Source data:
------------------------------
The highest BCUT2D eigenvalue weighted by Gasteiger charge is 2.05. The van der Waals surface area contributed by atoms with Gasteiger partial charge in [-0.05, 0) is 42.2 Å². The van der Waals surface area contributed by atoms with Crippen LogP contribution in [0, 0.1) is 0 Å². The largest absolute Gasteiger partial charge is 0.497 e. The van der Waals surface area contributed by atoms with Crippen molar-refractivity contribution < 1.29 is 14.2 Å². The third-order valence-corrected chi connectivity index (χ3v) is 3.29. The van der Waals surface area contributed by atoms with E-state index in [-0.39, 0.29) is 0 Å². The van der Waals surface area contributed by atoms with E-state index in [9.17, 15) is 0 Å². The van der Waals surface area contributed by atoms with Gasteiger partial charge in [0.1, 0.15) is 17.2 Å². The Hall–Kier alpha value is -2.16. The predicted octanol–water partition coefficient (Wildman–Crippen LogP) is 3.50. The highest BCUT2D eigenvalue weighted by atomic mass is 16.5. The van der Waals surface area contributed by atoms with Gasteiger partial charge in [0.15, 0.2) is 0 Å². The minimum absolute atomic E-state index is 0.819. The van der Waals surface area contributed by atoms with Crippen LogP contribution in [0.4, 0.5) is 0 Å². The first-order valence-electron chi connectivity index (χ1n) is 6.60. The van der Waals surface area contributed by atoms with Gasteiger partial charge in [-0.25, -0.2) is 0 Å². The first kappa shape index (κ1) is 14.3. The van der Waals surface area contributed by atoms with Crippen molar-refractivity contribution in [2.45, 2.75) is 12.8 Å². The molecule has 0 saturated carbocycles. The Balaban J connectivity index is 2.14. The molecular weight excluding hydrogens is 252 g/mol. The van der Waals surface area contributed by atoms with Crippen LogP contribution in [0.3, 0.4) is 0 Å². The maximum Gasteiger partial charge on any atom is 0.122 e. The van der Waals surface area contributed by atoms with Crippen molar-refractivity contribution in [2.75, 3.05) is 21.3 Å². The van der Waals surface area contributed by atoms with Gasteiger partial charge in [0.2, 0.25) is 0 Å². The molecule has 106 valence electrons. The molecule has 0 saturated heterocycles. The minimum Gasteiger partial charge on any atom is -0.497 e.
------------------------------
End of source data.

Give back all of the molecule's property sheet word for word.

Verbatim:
The highest BCUT2D eigenvalue weighted by Gasteiger charge is 2.05. The van der Waals surface area contributed by atoms with Gasteiger partial charge in [-0.05, 0) is 42.2 Å². The van der Waals surface area contributed by atoms with Crippen LogP contribution in [0, 0.1) is 0 Å². The largest absolute Gasteiger partial charge is 0.497 e. The van der Waals surface area contributed by atoms with Crippen molar-refractivity contribution < 1.29 is 14.2 Å². The third-order valence-corrected chi connectivity index (χ3v) is 3.29. The van der Waals surface area contributed by atoms with E-state index in [-0.39, 0.29) is 0 Å². The van der Waals surface area contributed by atoms with E-state index in [9.17, 15) is 0 Å². The van der Waals surface area contributed by atoms with Gasteiger partial charge in [0.1, 0.15) is 17.2 Å². The Hall–Kier alpha value is -2.16. The predicted octanol–water partition coefficient (Wildman–Crippen LogP) is 3.50. The highest BCUT2D eigenvalue weighted by atomic mass is 16.5. The van der Waals surface area contributed by atoms with Gasteiger partial charge in [0.15, 0.2) is 0 Å². The minimum absolute atomic E-state index is 0.819. The van der Waals surface area contributed by atoms with Crippen LogP contribution in [0.4, 0.5) is 0 Å². The first-order valence-electron chi connectivity index (χ1n) is 6.60. The van der Waals surface area contributed by atoms with Gasteiger partial charge in [-0.25, -0.2) is 0 Å². The first kappa shape index (κ1) is 14.3. The van der Waals surface area contributed by atoms with Crippen molar-refractivity contribution in [2.45, 2.75) is 12.8 Å². The molecule has 0 saturated carbocycles. The Balaban J connectivity index is 2.14. The molecular weight excluding hydrogens is 252 g/mol. The van der Waals surface area contributed by atoms with Crippen LogP contribution in [0.3, 0.4) is 0 Å². The maximum Gasteiger partial charge on any atom is 0.122 e. The van der Waals surface area contributed by atoms with Crippen molar-refractivity contribution in [2.75, 3.05) is 21.3 Å². The van der Waals surface area contributed by atoms with Gasteiger partial charge in [0.2, 0.25) is 0 Å². The molecule has 106 valence electrons. The molecule has 0 saturated heterocycles. The minimum Gasteiger partial charge on any atom is -0.497 e.